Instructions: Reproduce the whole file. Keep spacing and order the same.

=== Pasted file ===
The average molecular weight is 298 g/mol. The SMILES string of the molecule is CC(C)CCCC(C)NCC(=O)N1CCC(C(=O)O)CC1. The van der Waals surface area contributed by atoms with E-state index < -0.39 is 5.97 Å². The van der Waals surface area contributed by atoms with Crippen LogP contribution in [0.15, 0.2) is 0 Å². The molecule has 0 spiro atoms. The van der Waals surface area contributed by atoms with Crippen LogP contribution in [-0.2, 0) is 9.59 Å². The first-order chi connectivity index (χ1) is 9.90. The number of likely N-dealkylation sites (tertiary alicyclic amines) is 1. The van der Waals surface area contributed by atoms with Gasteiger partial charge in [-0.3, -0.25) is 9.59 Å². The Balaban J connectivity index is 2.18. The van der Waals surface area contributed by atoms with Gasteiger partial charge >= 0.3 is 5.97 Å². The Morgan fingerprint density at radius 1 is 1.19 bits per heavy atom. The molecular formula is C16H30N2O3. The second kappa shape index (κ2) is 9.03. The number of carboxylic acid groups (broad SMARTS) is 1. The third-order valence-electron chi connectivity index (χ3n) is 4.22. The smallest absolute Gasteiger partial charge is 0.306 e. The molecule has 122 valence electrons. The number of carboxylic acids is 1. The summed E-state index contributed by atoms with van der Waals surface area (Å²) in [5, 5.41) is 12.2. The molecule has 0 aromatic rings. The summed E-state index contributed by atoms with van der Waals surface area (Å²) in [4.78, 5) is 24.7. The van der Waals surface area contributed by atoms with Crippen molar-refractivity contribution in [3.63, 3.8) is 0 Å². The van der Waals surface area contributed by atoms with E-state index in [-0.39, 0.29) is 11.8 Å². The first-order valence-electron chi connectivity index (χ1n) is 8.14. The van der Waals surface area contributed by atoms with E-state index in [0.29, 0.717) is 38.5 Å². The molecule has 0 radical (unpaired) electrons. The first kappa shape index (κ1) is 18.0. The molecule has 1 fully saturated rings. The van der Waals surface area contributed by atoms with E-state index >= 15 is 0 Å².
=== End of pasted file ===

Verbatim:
The average molecular weight is 298 g/mol. The SMILES string of the molecule is CC(C)CCCC(C)NCC(=O)N1CCC(C(=O)O)CC1. The van der Waals surface area contributed by atoms with E-state index < -0.39 is 5.97 Å². The van der Waals surface area contributed by atoms with Crippen LogP contribution in [0.15, 0.2) is 0 Å². The molecule has 0 spiro atoms. The van der Waals surface area contributed by atoms with Crippen LogP contribution in [-0.2, 0) is 9.59 Å². The first-order chi connectivity index (χ1) is 9.90. The number of likely N-dealkylation sites (tertiary alicyclic amines) is 1. The van der Waals surface area contributed by atoms with Gasteiger partial charge in [-0.3, -0.25) is 9.59 Å². The Balaban J connectivity index is 2.18. The van der Waals surface area contributed by atoms with Gasteiger partial charge >= 0.3 is 5.97 Å². The Morgan fingerprint density at radius 1 is 1.19 bits per heavy atom. The molecular formula is C16H30N2O3. The second kappa shape index (κ2) is 9.03. The number of carboxylic acid groups (broad SMARTS) is 1. The third-order valence-electron chi connectivity index (χ3n) is 4.22. The smallest absolute Gasteiger partial charge is 0.306 e. The molecule has 122 valence electrons. The number of carboxylic acids is 1. The summed E-state index contributed by atoms with van der Waals surface area (Å²) in [5, 5.41) is 12.2. The molecule has 0 aromatic rings. The summed E-state index contributed by atoms with van der Waals surface area (Å²) in [4.78, 5) is 24.7. The van der Waals surface area contributed by atoms with Crippen molar-refractivity contribution in [3.63, 3.8) is 0 Å². The van der Waals surface area contributed by atoms with E-state index in [-0.39, 0.29) is 11.8 Å². The first-order valence-electron chi connectivity index (χ1n) is 8.14. The van der Waals surface area contributed by atoms with E-state index in [0.29, 0.717) is 38.5 Å². The molecule has 0 radical (unpaired) electrons. The first kappa shape index (κ1) is 18.0. The molecule has 1 fully saturated rings. The van der Waals surface area contributed by atoms with E-state index >= 15 is 0 Å².